3. Thanks Sandy, I don’t know Provision at all (because in our project we discarded all the tools with no direct presence in Spain requested by our client) but as I remember ARIS had EA modelling, maybe less sophisticated but it had.

    I have another opportunity for a similar project with another client without such geographical restrictions so maybe I will have the opportunity to make the benchmark.

    Thanks again and congrats for your interesting blog

  4. Actually, ARIS does support the modeling of different views – it is split into Process, Data, Organization, Function, and Service/Output perspective and supports a variety of different model types within each perspective.

    Many people equate the event-driven process chain (EPC) modeling notation with ARIS, but there are really three components: The modeling notation, the architectural framework surrounding the notation, and the tool itself. The framework assumes that you can separate data models (ERDs), function decomposition diagrams, organization models (org charts), and service/output models, that are then integrated in the process view through the ERD. This framework, and the EPC actually predate the software tool itself.

    I’ve grown up with ARIS, and it is not at all intuitive to use. Our students typically experience a surface shock, as they are used to the intuitive “open it and paint” mode of Visio, Powerpoint or Omnigraffle. In ARIS you have to decide what perspective you want to model, and which notation you want to use within that perspective. However, it does offer very deep functionality to manage the repository of objects, including the reuse of model elements across views. As for the method, the perspectives are as normative as the columns in the Zachman model. There is not much support for spatial/geographic models in ARIS, but the process view nicely ties the other perspectives together (that is, if you have a process-centric mindset).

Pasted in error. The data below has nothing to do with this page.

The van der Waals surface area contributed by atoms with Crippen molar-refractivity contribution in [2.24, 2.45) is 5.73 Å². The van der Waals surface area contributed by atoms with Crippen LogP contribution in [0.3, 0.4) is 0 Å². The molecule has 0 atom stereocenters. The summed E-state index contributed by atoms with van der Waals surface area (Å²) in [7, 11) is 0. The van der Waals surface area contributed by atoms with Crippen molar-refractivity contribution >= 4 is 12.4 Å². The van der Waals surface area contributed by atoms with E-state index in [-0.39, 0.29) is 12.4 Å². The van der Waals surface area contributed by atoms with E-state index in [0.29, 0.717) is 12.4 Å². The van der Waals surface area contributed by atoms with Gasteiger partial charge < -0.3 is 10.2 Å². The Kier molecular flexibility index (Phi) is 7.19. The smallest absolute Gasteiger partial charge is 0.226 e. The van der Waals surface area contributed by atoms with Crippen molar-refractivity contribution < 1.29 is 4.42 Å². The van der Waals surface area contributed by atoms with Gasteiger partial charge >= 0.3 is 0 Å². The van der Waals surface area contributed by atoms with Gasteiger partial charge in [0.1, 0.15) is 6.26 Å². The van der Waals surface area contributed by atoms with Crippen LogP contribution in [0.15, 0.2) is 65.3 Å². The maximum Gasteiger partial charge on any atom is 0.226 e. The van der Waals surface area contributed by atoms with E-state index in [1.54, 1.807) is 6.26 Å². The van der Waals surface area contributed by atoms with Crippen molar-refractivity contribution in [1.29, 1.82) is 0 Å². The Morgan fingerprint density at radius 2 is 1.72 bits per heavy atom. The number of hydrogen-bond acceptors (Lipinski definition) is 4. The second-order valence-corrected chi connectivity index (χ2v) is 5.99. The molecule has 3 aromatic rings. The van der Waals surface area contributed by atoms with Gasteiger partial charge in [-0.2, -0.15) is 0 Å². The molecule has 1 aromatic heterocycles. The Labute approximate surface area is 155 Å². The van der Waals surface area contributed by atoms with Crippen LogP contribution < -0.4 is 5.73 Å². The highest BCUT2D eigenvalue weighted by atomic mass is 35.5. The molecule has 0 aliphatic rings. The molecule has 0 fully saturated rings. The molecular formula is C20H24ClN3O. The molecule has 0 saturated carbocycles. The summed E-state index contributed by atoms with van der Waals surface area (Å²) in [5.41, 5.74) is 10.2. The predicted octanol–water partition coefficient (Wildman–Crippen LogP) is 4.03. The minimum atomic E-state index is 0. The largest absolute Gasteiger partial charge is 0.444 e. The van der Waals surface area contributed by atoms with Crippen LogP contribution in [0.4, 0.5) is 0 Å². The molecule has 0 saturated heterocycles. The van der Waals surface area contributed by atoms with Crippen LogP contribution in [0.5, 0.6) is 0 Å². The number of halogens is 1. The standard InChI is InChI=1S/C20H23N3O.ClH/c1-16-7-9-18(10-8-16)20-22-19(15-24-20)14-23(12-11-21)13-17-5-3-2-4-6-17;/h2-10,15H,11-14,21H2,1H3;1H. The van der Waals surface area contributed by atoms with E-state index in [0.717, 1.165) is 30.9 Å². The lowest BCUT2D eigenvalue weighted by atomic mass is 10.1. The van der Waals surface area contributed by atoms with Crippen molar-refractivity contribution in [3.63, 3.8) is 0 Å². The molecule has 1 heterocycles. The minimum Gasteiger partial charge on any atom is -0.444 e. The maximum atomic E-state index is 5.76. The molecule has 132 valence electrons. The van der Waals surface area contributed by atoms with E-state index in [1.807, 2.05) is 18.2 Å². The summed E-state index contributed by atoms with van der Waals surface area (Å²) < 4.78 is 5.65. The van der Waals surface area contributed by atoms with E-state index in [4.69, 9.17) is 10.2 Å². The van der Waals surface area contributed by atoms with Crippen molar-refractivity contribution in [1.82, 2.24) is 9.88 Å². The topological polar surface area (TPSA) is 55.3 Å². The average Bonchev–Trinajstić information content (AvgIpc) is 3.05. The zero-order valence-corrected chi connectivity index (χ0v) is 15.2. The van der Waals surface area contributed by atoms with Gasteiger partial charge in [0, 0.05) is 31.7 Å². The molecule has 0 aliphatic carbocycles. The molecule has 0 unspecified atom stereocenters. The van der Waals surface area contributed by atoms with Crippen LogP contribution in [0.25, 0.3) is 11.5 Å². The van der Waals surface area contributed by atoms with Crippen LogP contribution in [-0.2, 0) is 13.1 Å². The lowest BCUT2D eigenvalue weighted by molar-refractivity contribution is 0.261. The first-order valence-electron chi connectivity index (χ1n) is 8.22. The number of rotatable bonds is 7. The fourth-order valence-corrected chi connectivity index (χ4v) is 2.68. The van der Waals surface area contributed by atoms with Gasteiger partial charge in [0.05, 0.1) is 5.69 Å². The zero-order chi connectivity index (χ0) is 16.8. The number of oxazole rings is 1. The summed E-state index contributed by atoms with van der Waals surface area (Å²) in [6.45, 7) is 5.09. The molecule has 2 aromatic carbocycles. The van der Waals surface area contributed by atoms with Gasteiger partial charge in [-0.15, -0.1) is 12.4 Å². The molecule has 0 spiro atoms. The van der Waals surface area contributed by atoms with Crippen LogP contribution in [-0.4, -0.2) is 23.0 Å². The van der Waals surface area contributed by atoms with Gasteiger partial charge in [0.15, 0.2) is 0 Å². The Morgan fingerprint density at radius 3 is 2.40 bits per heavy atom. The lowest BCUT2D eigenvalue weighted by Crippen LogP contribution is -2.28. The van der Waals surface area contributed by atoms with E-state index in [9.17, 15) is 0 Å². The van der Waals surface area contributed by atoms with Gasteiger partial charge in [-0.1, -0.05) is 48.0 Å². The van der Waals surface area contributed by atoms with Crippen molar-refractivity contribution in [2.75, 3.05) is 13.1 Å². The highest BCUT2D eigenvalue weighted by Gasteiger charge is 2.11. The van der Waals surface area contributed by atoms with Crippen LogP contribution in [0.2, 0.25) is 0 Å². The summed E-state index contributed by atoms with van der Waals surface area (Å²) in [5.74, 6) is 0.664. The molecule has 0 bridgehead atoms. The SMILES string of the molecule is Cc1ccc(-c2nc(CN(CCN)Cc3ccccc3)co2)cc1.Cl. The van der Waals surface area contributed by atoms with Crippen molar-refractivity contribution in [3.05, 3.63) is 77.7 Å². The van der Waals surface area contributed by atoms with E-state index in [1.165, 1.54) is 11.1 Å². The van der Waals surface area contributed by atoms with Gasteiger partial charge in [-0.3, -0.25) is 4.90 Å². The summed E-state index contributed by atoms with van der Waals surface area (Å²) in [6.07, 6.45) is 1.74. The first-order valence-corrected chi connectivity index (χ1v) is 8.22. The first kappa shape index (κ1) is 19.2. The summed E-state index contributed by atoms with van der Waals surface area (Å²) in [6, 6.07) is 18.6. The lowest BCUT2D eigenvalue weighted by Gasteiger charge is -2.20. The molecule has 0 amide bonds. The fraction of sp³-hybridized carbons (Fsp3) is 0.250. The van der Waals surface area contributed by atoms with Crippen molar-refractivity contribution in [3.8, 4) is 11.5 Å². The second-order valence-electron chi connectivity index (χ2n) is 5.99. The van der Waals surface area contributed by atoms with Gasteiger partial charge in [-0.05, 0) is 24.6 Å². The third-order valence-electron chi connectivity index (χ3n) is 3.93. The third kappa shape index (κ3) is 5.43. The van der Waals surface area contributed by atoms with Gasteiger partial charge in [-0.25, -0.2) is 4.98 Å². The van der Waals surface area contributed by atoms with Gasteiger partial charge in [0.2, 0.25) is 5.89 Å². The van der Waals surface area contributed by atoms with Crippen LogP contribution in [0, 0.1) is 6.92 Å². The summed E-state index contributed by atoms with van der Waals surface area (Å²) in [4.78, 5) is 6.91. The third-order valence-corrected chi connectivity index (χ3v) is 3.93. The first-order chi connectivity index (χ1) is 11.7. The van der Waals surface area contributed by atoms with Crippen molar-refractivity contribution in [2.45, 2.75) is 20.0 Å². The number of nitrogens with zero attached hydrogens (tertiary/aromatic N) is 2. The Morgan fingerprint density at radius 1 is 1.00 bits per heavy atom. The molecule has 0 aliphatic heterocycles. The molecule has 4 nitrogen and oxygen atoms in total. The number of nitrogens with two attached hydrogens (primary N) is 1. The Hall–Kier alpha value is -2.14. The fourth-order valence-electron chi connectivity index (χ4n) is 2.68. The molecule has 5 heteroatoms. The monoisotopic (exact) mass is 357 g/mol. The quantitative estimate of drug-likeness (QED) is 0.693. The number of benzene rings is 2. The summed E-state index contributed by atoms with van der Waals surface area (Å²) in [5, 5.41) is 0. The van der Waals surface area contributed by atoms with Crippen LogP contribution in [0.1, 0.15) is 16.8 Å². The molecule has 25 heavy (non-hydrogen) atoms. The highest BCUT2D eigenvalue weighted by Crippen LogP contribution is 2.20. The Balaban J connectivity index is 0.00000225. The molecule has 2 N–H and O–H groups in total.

I don’t know ProVision or Casewise in enough detail to offer a substantial comparison, but just wanted to clarify…

  5. Alan, thanks for the link to their free downloadable process modeller. I did look on the site for it myself and didn’t find it in the first minute — maybe they need a more obvious route to it on the site.

  6. “There’s still the round-tripping problem, however: I haven’t been briefed on this by either party,”

    -> We are happy to brief you on our strategy here. Just contact us and we’ll set up a meeting.

    “but based on my past conversations with Proforma, I’m suspecting that it’s a one-way trip from Proforma’s modelling environment to Metastorm’s process execution environment, since you likely have to tweak the modelled process significantly in order to make it run, and they likely aren’t supporting an extensible interchange format that would allow those changes to stay with the model if it were moved back to the modelling environment.”